If Jane Austen wrote a horror movie. An almost serene sinisterness infuses female-gazey carnal intrigue… but it could be even more feminist than it is.
The it’s-about-damn-time true story that puts paid to the notion that only white men had the Right Stuff. Often funny, ultimately feel-good, hugely exhilarating.
Intensely gripping drama full of smart, thoughtful, personal twists on some familiar sci-fi ideas. Hums with the hope that a better world is within reach.
There’s delicious movie-movie elegance in the exotic locales and the period dress, but not much tension to be found in the murderous misadventures on offer.
If you didn’t know that Jack Kerouac’s novel was a seminal influence on postwar America, you would never, ever guess it from this lifeless, soulless, pointless adaptation.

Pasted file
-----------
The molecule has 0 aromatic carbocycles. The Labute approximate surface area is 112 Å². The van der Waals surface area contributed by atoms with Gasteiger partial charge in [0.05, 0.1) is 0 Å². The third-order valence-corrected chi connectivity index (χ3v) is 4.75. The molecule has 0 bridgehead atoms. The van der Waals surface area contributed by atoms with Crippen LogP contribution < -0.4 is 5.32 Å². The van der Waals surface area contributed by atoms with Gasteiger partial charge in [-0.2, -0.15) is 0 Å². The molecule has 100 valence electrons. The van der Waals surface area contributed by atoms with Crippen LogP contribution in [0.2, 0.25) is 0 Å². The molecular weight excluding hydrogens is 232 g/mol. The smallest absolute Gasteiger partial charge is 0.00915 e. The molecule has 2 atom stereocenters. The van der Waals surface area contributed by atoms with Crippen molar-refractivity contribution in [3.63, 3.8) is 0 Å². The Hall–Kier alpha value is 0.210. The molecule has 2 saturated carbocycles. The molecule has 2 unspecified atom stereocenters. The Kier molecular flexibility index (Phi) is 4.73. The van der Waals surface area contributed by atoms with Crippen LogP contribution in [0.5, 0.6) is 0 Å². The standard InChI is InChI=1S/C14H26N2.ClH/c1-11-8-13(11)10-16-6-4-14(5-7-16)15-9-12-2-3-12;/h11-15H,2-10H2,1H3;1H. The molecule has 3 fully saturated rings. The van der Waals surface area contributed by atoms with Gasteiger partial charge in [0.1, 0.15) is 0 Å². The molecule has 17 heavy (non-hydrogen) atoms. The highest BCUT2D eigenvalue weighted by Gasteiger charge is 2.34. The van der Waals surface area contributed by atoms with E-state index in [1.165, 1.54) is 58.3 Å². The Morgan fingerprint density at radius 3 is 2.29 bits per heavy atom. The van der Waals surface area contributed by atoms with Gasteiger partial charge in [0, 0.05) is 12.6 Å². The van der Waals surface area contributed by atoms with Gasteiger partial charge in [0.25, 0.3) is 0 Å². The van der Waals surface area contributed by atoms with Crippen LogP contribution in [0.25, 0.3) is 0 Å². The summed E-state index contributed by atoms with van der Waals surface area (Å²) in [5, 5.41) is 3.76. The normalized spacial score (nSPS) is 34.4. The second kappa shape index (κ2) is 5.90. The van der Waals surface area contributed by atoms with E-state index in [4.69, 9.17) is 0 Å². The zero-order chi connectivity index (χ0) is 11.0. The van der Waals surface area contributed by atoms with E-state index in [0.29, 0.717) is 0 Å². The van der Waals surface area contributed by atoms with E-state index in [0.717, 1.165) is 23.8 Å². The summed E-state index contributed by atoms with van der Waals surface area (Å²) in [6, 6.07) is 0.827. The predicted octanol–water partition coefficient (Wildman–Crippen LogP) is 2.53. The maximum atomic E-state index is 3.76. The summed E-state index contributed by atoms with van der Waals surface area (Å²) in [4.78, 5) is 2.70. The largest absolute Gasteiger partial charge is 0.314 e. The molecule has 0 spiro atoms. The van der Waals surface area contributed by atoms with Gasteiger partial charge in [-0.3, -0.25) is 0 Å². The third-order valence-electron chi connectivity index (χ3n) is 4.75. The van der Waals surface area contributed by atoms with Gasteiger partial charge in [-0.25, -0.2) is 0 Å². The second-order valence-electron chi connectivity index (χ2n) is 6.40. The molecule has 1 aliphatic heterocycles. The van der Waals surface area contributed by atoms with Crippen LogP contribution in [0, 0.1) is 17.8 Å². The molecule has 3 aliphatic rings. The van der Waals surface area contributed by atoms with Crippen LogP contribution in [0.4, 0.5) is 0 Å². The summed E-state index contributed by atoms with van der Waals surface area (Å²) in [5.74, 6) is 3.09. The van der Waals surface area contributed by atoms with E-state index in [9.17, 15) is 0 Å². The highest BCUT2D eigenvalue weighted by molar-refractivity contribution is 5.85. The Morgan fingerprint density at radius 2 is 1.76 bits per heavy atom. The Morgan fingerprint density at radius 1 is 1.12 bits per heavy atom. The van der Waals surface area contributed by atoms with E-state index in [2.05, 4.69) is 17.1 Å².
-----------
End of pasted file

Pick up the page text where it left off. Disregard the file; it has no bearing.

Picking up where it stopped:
This is a like comedy from Star Trek’s vicious Mirror Universe, where backstabbing and scheming are just the way things are.
Kirsten Dunst says “kind of like an accessible Brazil.” Brazil isn’t accessible? *facepalm*
Depression is like an enormous rogue planet entering your solar system and ripping your world apart…
Kirst Dunset gets married, and is sad, and that makes the world end. Apparently.
In Let Me In, a child vampire (Chloe Grace Moretz) befriends a child nonvampire (Kodi Smit-McPhee) and violence and bloodshed ensues. This flick sprang from (among other films)…